STTR Phase I: Frequency Agile Reconfigurable WWAN/WPAN Radio Design

Award Information
National Science Foundation
Award Year:
Phase I
Agency Tracking Number:
Solicitation Year:
Solicitation Topic Code:
Solicitation Number:
Small Business Information
Carley Technologies, Inc.
128 North Craig Street, Pittsburgh, PA, -
Hubzone Owned:
Socially and Economically Disadvantaged:
Woman Owned:
Principal Investigator:
Arthur Davidson
(412) 953-8818
Business Contact:
Arthur Davidson
(412) 953-8818
Research Institution:
Carnegie-Mellon University
James Bain
5000 Forbes Ave
Pittsburgh, PA, 15213-
() -
Nonprofit college or university
This Small Business Technology Transfer (STTR) Phase I project will model, design, simulate, develop and transition to industrial partners the key elements of Frequency Agile Reconfigurable Radios that incorporate both medium-data-rate wireless wide area network (WWAN) radios and ultra-high-data-rate short-range wireless personal area network (WPAN) radios. Demand for wireless data will soon outstrip available RF spectrum. While limited new spectrum is available, the complexity of wireless device RF front ends is already daunting and adding more RF bands will just add more switches and more surface- acoustic-wave (SAW) filters. In the near term, the Frequency agile aspect of the proposed work will enable RF front ends that can cover the entire spectrum from 0.8GHz - 5GHz with only 3 RF front ends. This research focuses on the design of tunable LC filters coupled with adaptive cancelation of transmit tone leakage and the design of high efficiency watt-level power amplifiers. Finally, the potential for peer-to-peer ad-hoc wireless networking to provide auxiliary access to large data files of common interest will be assessed; and, a short range 60GHz transceiver front end will be designed such that the overall radio can be rapidly reconfigured to operate between 0.8-5GHz or at 60GHz. The broader impact/commercial potential of this project is that a frequency agile RF front end architecture can dramatically improve the cost and performance of wireless front ends by allowing a single transceiver and tunable RF Filter to cover any frequency band within an entire octave of frequency. An early payoff for the project will be the reduction in the number of RF switches and RF filters in the front end of wireless devices, especially cellular phones. As the number of distinct frequency bands that must be addressed by modern cell phones increases, their cost increases and their RF performance decreases because the on/off impedance ratio of available RF switches is small. The frequency agile RF front end will improve the RF performance of cellular phones due to decreased RF switch losses. This would simplify the government?s process to issue new frequency bands without considering radio complexity. The long term commercial potential for the project is its ability to dramatically reduce the data that travels over the WWAN by facilitating high data rate ad-hoc networks between mobile devices using a WPAN radio.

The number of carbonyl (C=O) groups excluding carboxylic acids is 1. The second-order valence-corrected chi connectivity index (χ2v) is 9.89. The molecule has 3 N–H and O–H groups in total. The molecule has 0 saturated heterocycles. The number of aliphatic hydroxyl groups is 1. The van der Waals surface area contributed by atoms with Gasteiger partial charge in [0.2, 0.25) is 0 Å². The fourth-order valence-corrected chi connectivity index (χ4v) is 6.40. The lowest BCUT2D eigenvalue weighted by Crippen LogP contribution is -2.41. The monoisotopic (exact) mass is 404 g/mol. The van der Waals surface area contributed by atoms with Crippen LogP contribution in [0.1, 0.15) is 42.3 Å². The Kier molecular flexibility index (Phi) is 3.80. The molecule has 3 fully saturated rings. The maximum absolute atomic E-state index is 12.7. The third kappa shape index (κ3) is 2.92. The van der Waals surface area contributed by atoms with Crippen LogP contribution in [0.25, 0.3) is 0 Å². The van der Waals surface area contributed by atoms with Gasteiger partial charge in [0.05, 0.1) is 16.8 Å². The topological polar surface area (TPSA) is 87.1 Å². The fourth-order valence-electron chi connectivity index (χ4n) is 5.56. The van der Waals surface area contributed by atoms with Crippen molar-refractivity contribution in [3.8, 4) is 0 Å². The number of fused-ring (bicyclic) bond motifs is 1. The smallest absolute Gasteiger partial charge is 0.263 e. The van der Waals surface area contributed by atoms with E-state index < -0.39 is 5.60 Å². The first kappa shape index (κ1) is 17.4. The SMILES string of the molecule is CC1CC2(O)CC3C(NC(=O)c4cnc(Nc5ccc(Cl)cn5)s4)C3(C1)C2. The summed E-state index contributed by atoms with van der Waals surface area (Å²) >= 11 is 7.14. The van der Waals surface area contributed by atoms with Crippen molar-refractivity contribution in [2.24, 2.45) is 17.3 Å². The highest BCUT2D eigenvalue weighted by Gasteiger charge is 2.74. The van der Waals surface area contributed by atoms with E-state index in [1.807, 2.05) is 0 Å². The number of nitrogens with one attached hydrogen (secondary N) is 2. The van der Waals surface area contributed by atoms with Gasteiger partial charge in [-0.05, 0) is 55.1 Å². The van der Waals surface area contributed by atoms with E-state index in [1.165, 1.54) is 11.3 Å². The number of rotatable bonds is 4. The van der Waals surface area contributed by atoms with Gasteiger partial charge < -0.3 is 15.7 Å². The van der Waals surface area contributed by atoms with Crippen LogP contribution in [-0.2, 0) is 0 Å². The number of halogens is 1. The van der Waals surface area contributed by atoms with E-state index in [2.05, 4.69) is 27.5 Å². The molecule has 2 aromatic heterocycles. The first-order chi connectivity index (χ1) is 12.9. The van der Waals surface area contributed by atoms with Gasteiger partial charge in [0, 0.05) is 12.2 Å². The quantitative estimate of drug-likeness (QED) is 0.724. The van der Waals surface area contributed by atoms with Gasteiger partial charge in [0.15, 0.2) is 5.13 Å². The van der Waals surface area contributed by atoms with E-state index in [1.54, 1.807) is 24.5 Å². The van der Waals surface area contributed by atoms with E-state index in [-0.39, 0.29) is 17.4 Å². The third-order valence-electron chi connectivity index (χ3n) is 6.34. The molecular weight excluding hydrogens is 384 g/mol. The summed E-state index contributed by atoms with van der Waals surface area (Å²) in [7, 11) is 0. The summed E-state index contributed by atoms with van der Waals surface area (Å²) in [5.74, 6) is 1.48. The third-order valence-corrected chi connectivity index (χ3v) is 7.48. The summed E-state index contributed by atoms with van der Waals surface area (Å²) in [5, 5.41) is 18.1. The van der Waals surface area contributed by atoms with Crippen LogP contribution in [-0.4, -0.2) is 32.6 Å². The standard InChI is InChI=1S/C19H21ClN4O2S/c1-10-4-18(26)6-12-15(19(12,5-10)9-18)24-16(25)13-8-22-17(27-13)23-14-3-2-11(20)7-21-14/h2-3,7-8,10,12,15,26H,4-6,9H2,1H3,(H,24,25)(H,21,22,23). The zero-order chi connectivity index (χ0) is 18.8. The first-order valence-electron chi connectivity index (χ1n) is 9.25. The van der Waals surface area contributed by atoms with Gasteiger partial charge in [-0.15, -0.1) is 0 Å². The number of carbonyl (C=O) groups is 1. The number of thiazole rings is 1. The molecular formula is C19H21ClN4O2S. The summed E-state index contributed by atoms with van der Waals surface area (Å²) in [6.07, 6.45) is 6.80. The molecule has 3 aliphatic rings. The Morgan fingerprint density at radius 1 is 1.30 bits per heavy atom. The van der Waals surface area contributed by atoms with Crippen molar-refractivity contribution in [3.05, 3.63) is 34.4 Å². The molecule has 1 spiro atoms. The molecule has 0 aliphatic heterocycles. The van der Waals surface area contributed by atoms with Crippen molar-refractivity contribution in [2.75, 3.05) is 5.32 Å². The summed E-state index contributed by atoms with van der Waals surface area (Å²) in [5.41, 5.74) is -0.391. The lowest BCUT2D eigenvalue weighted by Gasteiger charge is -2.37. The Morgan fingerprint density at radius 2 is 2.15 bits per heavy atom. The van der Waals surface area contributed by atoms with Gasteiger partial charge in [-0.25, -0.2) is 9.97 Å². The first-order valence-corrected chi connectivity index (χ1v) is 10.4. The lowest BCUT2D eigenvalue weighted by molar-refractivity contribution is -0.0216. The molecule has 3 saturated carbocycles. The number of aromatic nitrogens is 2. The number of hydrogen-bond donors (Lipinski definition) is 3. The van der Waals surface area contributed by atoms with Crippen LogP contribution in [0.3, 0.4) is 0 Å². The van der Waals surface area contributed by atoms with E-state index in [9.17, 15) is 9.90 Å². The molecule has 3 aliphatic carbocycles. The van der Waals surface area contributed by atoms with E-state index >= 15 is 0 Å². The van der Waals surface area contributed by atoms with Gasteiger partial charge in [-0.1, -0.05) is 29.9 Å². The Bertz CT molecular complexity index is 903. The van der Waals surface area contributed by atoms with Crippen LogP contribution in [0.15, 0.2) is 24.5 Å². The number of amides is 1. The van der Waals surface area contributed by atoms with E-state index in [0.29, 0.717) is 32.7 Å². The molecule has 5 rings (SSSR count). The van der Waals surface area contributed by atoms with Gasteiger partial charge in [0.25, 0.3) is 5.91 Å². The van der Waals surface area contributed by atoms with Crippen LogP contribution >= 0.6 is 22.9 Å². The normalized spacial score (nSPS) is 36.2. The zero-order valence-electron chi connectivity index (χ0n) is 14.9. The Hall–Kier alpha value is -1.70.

* information listed above is at the time of submission.

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